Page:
IFC: So did this movie scratch that comedy itch for you, and now it’s back to dramas? Or are you planning to try out another genre?

CRONER: The next thing I’m writing is an R-rated comedy for Charlize Theron, so I’m going even harder into comedy next time. And honestly, everything I’ve written along the way, I inevitably write a screwball sequence in every script that I have to cut out. So the comedy has always been there. Somebody once described life as this leaky life-boat and we’re all going down together, so you can either cry about it or laugh about it. I’ve embraced the laughing as we go down.

IFC: Any interest in going back to television?

CRONER: Absolutely. I’ve written an autobiographical television series for Fake Empire, who did “Gossip Girl,” “The OC,” and a thousand other shows. It’s based on growing up in Laurel Canyon, and it’s about a woman who returns to her family’s compound as an adult and moves back home. So it explores the same kinds of themes [as “Admission”] in some way.

IFC: Back to “Admission,” what’s the one thing you hope audiences will take away from the movie with regard to higher education and our pursuit of it?

CRONER: The point of the movie is that it doesn’t matter where you end up going to school. It’s not a referendum on you in any way. No one should ever base their self worth on these kinds of decisions, and unfortunately, these kids are in the insane situation of competing with far too many people and having to brand themselves and sell themselves. We’re trying to look at this system and stand back for a second and say, “Don’t let this define you.” We’re trying to take some of the pressure away from it and demystify the powers-that-be that seem to be determining your fate.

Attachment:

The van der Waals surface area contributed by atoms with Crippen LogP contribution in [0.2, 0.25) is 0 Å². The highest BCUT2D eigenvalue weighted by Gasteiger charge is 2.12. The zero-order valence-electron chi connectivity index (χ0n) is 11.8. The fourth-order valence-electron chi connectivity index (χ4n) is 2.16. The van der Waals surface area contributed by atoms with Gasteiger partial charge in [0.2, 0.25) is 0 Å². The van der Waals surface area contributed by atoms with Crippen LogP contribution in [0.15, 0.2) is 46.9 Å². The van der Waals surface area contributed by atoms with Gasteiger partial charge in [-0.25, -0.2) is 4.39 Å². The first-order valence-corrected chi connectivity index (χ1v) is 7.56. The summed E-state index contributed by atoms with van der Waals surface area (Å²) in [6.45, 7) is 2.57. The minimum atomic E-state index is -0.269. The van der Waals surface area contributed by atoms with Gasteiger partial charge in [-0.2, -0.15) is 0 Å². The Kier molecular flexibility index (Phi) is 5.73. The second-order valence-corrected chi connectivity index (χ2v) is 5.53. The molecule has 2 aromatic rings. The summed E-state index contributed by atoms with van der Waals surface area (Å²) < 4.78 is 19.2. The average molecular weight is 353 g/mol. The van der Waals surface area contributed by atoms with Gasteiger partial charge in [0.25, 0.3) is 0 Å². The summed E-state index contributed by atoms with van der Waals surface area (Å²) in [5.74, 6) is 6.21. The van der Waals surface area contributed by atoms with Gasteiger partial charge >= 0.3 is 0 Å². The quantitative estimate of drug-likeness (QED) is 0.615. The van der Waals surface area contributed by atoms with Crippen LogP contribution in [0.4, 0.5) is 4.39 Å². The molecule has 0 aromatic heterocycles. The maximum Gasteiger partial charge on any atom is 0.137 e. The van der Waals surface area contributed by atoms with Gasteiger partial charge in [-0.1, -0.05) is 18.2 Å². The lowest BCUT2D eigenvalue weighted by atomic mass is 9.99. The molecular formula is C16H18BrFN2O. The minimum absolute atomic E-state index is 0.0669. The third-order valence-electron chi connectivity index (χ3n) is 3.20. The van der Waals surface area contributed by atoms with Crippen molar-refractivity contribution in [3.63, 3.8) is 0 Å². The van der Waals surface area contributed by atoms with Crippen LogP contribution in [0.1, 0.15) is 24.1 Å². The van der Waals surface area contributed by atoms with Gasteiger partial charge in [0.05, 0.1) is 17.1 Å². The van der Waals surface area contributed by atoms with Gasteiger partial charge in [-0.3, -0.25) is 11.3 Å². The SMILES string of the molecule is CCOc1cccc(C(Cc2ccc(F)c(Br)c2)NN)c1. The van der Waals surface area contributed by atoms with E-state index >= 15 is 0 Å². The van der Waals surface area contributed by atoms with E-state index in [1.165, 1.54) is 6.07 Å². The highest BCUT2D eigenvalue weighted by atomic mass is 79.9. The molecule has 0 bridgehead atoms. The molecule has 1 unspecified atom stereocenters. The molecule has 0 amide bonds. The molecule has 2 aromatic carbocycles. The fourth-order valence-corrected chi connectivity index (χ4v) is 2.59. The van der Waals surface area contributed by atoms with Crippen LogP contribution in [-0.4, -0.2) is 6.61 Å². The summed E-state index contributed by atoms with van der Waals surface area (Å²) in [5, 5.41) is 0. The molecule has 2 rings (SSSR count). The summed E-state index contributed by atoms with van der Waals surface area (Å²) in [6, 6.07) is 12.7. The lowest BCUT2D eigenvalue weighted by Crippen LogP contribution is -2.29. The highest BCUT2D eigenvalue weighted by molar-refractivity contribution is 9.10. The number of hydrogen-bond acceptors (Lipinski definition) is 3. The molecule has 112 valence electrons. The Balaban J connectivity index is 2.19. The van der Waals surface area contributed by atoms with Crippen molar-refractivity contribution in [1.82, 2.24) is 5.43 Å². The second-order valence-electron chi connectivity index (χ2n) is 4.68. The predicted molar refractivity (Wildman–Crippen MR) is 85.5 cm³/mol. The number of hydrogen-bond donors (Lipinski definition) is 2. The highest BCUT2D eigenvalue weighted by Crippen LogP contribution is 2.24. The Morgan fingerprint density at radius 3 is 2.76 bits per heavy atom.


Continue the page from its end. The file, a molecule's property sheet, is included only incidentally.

”Admission” hits theaters March 22, and stars Tina Fey, Paul Rudd, Wallace Shawn, Michael Sheen, and Lily Tomlin.

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Hard Out

Comedy From The Closet

Janice and Jeffrey Available Now On IFC's Comedy Crib

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She’s been referred to as “the love child of Amy Sedaris and Tracy Ullman,” and he’s a self-described “Italian who knows how to cook a great spaghetti alla carbonara.” They’re Mollie Merkel and Matteo Lane, prolific indie comedians who blended their robust creative juices to bring us the new Comedy Crib series Janice and Jeffrey. Mollie and Matteo took time to answer our probing questions about their series and themselves. Here’s a taste.

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IFC: How would you describe Janice and Jeffrey to a fancy network executive you met in an elevator?

Mollie & Matteo: Janice and Jeffrey is about a married couple experiencing intimacy issues but who don’t have a clue it’s because they are gay. Their oblivion makes them even more endearing.  Their total lack of awareness provides for a buffet of comedy.

IFC: What’s your origin story? How did you two people meet and how long have you been working together?

Mollie: We met at a dive bar in Wrigley Field Chicago. It was a show called Entertaining Julie… It was a cool variety scene with lots of talented people. I was doing Janice one night and Matteo was doing an impression of Liza Minnelli. We sort of just fell in love with each other’s… ACT! Matteo made the first move and told me how much he loved Janice and I drove home feeling like I just met someone really special.